Naïve vs Epiblast-Type Stem Cells
Human ESC have generally been derived from outgrowths from the ICM of blastocysts, but their colonies are very different in morphology from mouse blastocyst-derived ESC. Human ESC colonies have a flattened rather than raised morphology and require a different set of growth factors (FGF2 and activin) than their mouse counterparts, which depend upon LIF/STAT3 signalling for maintenance of their pluripotency (Hall et al. 2009). More recently, a different kind of mouse ESC was produced from the epiblast of gastrulation-stage mouse embryos (Brons et al. 2007; Tesar et al. 2007). These cells closely resemble hESC in colony morphology, requirement for activin A and FGF2, and lack of dependence on LIF, and have been called ‘primed’ or epiblast stem cells (EpiSC) (Nichols and Smith 2009; Hanna et al. 2010b). Although mouse EpiSC and naïve ESC can be inter-converted (Bao et al. 2009; Greber et al. 2010; Hanna et al. 2010a; Xu et al. 2010), it is clear that the two stemness states are supported by different signalling networks and differentiate differently in response to directing stimuli.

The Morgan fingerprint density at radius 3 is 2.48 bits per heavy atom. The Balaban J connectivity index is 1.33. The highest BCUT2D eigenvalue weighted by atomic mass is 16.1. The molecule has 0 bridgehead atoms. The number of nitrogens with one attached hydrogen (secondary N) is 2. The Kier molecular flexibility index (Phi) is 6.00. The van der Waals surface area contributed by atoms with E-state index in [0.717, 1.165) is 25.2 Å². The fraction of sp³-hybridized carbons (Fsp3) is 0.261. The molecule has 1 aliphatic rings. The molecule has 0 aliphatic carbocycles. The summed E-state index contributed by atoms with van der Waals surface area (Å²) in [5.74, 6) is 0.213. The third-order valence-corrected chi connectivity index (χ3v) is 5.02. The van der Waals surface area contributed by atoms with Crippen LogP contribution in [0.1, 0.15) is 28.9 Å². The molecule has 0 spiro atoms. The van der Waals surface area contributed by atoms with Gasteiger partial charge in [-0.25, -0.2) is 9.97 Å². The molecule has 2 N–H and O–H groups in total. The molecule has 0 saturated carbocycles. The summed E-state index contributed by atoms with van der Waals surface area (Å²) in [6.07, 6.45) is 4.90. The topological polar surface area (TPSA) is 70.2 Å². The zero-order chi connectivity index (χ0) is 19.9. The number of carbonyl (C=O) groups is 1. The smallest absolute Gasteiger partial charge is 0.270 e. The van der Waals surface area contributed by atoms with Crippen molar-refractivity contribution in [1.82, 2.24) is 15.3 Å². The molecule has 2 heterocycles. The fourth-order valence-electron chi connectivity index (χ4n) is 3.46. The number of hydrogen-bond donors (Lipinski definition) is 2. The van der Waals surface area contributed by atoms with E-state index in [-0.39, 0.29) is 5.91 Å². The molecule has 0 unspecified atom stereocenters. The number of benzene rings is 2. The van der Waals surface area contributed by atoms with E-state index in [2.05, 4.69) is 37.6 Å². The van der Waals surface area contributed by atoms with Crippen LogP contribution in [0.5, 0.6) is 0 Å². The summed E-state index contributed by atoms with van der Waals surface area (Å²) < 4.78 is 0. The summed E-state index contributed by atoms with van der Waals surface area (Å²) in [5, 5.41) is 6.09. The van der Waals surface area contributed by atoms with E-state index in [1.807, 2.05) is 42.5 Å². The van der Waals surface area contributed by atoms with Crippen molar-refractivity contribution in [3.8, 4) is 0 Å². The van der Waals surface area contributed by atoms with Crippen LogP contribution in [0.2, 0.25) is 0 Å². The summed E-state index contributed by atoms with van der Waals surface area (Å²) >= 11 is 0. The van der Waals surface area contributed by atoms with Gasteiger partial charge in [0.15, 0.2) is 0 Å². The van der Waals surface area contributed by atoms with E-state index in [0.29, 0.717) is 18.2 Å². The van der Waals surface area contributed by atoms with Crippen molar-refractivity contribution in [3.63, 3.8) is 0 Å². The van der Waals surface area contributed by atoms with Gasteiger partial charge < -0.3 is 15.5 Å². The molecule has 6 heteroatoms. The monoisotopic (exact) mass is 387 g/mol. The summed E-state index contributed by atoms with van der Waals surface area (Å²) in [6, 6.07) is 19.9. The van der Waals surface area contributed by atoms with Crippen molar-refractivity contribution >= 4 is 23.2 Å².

Naïve cells may have certain advantages over EpiSC as laboratory models. They generally proliferate more rapidly, resist spontaneous differentiation, and can be dissociated into single cells without loss of viability. Moreover, naïve cells are readily cryopreserved without great loss of plating efficiency. They also appear to be far more competent for producing germ-line chimeras than EpiSC (Brons et al. 2007; Tesar et al. 2007). Hence, a recent focus of iPSC research with livestock species has been to produce naïve-type cells that possess these beneficial features, by making use of strategies successful for isolating naïve-type ESC from rat (Buehr et al. 2008; Li et al. 2008) and ‘difficult’ strains of mouse (Hanna et al. 2009). The tactic has been to select cells after transduction with reprogramming vectors on a LIF-based medium containing protein kinase inhibitors that inhibit some and activate other signalling pathways. For example, in our attempts to reprogram pig cells, we employed CHIR99021 (CH) to activate the WNT signalling pathway and to bypass MYC function, and kenpaullone (KP) to replace endogenous KLF4, which is poorly expressed in epiblast-type porcine iPSC. By contrast, Huang et al. (2011) incorporated CH and PD0325901 to inhibit ERK-mediated pathways in their selection for bovine iPSC. Both approaches were successful, but further work is needed to determine whether or not these naïve-type cells have the features that have made mouse ESC of the naïve type so useful.